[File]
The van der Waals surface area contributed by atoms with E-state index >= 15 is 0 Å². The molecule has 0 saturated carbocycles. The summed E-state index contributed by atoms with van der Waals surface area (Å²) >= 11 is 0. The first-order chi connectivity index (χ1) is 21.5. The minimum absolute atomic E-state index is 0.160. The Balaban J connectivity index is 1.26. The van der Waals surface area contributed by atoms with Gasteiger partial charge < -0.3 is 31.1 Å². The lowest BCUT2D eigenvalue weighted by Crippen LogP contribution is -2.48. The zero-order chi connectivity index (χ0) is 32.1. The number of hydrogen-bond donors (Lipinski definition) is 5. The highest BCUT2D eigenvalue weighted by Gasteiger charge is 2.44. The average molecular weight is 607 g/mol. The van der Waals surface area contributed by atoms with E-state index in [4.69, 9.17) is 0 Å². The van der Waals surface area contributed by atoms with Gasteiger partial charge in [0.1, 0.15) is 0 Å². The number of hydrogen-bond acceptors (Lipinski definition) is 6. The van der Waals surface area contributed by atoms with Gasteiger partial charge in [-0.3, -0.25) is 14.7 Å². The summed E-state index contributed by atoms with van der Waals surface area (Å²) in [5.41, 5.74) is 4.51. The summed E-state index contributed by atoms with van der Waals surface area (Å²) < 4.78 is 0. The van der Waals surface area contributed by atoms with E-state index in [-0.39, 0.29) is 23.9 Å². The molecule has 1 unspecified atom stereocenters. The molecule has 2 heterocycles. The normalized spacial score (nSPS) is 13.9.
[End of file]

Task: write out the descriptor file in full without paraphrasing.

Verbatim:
The van der Waals surface area contributed by atoms with E-state index >= 15 is 0 Å². The molecule has 0 saturated carbocycles. The summed E-state index contributed by atoms with van der Waals surface area (Å²) >= 11 is 0. The first-order chi connectivity index (χ1) is 21.5. The minimum absolute atomic E-state index is 0.160. The Balaban J connectivity index is 1.26. The van der Waals surface area contributed by atoms with Gasteiger partial charge < -0.3 is 31.1 Å². The lowest BCUT2D eigenvalue weighted by Crippen LogP contribution is -2.48. The zero-order chi connectivity index (χ0) is 32.1. The number of hydrogen-bond donors (Lipinski definition) is 5. The highest BCUT2D eigenvalue weighted by Gasteiger charge is 2.44. The average molecular weight is 607 g/mol. The van der Waals surface area contributed by atoms with E-state index in [4.69, 9.17) is 0 Å². The van der Waals surface area contributed by atoms with Gasteiger partial charge in [0.1, 0.15) is 0 Å². The number of hydrogen-bond acceptors (Lipinski definition) is 6. The van der Waals surface area contributed by atoms with Gasteiger partial charge in [-0.3, -0.25) is 14.7 Å². The summed E-state index contributed by atoms with van der Waals surface area (Å²) in [5.41, 5.74) is 4.51. The summed E-state index contributed by atoms with van der Waals surface area (Å²) < 4.78 is 0. The van der Waals surface area contributed by atoms with E-state index in [-0.39, 0.29) is 23.9 Å². The molecule has 1 unspecified atom stereocenters. The molecule has 2 heterocycles. The normalized spacial score (nSPS) is 13.9.